Kia is apparently looking at expanding into the niche diesel market in the United States – but not just yet.
With more SUVs preferring the high street over muddy, rocky trails, Jeep boss Mike Manley plans for the next-generation Wrangler to better compete against these soft-roaders while still maintaining its Rubicon cred.
To most North American consumers, diesel is an exotic powertrain option, full of promise when it comes to torque and efficiency. It rarely delivers on the promise.
The Jeep Grand Cherokee received a diesel option earlier this year, but don’t look for the Cherokee to get one any time soon – at least not in North America.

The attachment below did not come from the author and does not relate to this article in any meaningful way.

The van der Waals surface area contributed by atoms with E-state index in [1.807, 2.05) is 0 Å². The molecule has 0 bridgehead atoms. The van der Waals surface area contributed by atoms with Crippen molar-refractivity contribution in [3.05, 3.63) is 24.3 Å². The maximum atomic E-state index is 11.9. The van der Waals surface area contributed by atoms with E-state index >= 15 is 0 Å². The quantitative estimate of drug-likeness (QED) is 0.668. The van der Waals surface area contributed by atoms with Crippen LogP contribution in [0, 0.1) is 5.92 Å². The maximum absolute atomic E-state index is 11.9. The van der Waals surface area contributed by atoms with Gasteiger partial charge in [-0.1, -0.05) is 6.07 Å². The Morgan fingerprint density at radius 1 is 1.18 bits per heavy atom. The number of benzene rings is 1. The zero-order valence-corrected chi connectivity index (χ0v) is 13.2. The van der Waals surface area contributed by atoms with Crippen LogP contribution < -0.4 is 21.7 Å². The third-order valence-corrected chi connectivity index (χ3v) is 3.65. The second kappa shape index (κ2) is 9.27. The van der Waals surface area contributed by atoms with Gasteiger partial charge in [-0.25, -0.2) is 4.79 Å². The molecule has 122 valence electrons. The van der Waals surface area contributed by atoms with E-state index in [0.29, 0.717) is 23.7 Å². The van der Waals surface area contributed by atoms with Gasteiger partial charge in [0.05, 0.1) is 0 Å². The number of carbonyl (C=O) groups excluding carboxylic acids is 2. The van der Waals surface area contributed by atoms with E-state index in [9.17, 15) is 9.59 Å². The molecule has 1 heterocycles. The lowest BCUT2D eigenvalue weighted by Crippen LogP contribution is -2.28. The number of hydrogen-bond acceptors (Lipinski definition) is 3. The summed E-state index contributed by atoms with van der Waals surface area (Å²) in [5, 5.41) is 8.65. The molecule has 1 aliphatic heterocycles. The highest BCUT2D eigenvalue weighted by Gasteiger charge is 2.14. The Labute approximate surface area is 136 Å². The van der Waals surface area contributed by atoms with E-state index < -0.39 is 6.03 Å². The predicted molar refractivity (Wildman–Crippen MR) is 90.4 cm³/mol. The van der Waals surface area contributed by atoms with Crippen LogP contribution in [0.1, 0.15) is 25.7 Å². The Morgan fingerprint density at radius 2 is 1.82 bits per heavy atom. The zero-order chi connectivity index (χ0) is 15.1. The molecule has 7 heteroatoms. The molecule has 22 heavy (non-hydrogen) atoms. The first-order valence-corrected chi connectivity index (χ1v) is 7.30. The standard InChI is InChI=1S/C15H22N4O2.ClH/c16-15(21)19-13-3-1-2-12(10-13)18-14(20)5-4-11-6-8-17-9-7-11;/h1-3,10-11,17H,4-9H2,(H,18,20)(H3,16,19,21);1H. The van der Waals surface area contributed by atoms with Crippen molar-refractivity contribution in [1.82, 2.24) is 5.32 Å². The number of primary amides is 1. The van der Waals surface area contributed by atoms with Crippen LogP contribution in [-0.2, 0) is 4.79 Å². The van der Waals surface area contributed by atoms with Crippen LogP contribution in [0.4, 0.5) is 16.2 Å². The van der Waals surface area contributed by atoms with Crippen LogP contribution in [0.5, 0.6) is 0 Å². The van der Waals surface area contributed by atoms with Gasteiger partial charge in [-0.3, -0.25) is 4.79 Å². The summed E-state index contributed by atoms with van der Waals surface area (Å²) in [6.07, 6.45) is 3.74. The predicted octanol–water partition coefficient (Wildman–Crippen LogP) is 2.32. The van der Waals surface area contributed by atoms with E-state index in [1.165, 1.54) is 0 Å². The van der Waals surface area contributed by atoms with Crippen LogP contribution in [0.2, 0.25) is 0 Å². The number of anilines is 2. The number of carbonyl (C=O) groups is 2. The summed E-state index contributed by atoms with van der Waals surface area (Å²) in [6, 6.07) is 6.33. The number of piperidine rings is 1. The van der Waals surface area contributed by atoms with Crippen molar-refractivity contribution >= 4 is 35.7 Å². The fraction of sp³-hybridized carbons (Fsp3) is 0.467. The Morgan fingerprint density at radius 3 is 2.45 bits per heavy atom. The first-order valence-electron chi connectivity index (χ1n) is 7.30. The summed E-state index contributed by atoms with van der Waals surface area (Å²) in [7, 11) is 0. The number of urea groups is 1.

Despite a flimsy dealer network, a lack of diesel engines and a poisonous brand, GM still hasn’t given up on the idea of making Cadillac a global luxury brand that can sell cars in Europe.
A new Ford Focus ST is set to be debuting at the Goodwood Festival of Speed this weekend.
Though diesel rules the delivery fleet in Europe, Nissan would like fleet managers to leave oil-burning behind for the all-electric e-NV200.
Reader Antoun sends us this review of a BMW 120d rental car from his most recent trip to Europe.
The BMW 120d is right at the bullseye of unrequited desire for – well, you, assuming you’re a compulsive reader of car blogs, where the irrationality of the wagon-on-stilts crossover craze and needlessly-complicated hybrid technology are well-worn topics. On paper, the 120d is the best of both worlds. To the performance junkie, it could be a sports car: rear-wheel drive, a touch over 3100 lbs of curb weight, and a turbo motor that kicks out 184 horsepower (measured in the Euro way, optimistic by US standards) and – get this – 280 ft/lbs of torque. Best of all, it can still be ordered with a 6-speed manual transmission and a real clutch pedal.